A prison where two cellmates made an audacious escape bid after sawing through a metal bars has been labelled "overcrowded" and "inhumane".
Dilapidated windows at HMP Pentonville are worsening a drug problem at the Victorian prison in north London, while the jail's Independent Monitoring Board described conditions as "squalid".
It found blocked toilets and leaking sewage at the prison and added the killing of 21-year-old prisoner Jamal Mahmoud and the escape of Matthew Baker, 29, and James Whitlock, 32, demonstrated "serious shortcomings".
Members of the IMB visit the jail several days a week throughout the year and said "aspects of the physical environment of Pentonville are inhumane".
In a heavily critical report, it said: "Confining two men in a cell measuring 12 feet by eight feet is not humane treatment.
"One has to eat his meal in the cell while the other may be sitting on a badly screened toilet a few feet away.
"Aspects of the physical environment are squalid with blocked toilets, leaking sewage, and broken facilities meaning prisoners regularly go without showers, clean clothes and hot food.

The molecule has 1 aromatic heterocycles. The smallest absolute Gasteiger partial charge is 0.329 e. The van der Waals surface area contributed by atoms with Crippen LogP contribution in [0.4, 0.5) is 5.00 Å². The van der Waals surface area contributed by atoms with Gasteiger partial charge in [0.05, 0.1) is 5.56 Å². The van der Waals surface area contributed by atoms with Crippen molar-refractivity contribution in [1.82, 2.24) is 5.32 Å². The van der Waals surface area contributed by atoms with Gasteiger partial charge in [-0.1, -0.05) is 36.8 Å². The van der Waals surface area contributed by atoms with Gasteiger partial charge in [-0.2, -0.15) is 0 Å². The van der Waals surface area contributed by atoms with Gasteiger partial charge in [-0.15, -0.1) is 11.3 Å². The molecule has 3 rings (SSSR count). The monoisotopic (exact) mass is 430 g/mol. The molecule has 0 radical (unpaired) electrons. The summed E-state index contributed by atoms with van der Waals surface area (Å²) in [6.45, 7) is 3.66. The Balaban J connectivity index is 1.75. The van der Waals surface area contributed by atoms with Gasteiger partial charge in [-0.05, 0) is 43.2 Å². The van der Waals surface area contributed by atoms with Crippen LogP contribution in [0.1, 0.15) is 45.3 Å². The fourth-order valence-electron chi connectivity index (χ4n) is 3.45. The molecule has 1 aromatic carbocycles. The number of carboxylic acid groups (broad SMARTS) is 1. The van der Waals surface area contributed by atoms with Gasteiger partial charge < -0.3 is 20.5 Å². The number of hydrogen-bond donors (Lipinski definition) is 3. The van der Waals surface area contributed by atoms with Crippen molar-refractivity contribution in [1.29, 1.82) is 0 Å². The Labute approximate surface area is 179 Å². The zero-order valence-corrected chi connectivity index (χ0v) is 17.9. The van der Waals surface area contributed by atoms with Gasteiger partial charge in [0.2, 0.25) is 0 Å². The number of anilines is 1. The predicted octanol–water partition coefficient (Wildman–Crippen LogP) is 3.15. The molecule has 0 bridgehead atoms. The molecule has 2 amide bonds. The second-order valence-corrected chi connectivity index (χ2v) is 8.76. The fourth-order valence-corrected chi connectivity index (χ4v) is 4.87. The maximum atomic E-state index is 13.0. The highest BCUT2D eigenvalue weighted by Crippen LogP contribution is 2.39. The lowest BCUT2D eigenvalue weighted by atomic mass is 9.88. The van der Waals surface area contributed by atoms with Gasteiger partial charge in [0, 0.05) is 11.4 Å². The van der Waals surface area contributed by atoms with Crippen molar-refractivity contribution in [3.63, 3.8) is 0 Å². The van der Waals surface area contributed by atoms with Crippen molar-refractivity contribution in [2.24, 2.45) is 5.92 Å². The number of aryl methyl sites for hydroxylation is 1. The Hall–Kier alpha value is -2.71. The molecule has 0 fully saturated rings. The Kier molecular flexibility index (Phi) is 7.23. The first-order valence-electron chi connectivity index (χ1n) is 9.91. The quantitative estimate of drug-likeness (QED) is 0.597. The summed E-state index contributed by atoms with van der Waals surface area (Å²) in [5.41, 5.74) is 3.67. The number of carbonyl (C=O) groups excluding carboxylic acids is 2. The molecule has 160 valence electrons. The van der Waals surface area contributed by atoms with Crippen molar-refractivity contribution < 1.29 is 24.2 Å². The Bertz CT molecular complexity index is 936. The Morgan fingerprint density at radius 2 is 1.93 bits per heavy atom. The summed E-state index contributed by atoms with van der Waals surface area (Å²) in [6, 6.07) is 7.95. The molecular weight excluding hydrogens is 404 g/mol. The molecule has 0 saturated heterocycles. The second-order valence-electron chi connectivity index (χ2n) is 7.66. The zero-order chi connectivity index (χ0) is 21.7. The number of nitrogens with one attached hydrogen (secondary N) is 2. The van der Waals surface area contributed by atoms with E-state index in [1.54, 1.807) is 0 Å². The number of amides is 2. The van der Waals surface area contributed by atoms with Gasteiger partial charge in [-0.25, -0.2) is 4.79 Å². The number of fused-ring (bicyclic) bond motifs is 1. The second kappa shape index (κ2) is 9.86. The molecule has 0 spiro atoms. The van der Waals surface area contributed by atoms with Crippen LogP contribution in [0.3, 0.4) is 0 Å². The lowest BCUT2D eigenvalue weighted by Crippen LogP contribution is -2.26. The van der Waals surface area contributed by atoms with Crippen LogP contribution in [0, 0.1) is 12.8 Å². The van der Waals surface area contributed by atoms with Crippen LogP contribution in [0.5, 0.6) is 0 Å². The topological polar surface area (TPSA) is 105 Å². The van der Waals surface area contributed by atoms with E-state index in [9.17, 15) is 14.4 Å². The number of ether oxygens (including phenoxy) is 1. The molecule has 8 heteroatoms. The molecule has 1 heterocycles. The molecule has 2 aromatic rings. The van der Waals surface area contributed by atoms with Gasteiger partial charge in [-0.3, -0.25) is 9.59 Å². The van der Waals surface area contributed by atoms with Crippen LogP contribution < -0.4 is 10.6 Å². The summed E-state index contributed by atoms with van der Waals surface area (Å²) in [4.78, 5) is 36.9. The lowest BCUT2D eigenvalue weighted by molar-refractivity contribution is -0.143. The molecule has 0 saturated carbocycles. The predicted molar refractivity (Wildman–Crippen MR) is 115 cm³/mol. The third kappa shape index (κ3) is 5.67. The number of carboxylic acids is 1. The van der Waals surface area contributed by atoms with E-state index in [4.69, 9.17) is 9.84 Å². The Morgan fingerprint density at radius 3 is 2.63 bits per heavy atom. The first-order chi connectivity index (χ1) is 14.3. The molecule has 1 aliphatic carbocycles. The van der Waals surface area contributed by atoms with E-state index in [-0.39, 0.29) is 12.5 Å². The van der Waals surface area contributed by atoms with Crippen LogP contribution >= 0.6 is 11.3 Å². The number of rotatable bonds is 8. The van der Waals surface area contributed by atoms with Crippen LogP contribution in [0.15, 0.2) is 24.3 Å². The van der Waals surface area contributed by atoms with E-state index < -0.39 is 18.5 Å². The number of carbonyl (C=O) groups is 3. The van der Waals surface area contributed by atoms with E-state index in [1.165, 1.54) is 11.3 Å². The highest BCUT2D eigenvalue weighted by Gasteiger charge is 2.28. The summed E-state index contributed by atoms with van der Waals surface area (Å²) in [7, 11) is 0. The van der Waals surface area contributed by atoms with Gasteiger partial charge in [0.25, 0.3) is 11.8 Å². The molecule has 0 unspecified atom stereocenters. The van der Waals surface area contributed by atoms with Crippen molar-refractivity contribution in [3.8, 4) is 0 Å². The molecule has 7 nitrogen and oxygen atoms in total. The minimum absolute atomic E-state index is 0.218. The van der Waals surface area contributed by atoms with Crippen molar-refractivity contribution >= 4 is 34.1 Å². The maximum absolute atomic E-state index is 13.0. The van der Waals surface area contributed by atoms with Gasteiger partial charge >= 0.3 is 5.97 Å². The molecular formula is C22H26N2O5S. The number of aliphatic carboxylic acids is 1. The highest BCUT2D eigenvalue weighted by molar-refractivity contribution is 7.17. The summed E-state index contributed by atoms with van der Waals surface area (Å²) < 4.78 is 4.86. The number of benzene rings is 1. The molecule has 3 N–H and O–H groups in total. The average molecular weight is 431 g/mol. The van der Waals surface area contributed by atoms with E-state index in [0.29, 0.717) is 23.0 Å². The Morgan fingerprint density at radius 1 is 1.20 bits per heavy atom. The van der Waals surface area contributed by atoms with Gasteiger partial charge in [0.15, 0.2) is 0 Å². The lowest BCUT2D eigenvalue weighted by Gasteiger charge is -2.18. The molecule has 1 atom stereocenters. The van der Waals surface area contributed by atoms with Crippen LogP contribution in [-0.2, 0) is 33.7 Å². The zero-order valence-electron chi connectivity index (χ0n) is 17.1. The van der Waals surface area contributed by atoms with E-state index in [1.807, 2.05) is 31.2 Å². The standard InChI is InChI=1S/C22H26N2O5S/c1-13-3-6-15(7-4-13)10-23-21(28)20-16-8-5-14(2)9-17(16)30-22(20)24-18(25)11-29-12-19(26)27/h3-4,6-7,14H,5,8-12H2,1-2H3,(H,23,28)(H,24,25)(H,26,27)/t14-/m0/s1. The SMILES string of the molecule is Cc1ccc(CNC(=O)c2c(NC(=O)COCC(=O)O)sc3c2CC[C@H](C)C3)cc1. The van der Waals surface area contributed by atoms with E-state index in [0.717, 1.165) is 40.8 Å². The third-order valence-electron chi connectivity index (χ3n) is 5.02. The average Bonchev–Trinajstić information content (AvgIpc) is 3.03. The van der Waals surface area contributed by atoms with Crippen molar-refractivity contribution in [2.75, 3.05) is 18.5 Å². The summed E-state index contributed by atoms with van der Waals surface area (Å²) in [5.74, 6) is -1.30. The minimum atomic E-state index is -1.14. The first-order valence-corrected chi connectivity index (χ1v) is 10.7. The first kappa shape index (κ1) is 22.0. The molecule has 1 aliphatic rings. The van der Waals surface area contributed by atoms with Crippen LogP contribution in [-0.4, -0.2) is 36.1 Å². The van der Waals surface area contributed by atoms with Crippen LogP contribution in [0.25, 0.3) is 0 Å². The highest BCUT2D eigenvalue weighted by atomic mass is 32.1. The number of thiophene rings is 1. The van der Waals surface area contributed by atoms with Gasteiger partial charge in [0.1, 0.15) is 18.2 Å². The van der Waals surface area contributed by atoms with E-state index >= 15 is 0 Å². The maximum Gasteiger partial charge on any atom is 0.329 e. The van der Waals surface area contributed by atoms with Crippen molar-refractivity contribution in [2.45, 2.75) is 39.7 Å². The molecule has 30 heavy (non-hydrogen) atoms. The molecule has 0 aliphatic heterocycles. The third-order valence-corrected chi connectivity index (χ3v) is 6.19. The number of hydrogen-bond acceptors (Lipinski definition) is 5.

"The prison struggles to ensure the basics of decency largely due to the outsourced provider responsible for maintenance - Carillion."
It concluded "the contract is working neither for Pentonville nor the taxpayer".
The Category B prison is holding 380 more men than the Prison Service deems it suitable for, the IMB said.
Last year's report into the prison raised concerns about the risk to safety from the prison's old windows - with the replacement recommended by the National Offender Management Service following the death of Mr Mahmoud in October 2016.
It said: "Less than a month later two prisoners escaped through a cell window.
"Until all the windows are replaced contraband received by drone or from throw-overs will continue to put the safety of staff and prisoners at risk.
"If cells cannot contain prisoners, then the safety of the public is also at risk."
The report praises recent improvements at the site, including the use of body-worn cameras for uniformed staff and the introduction of anti-drone technology, but raised concerns about the number of assaults on staff which average around 10 a month.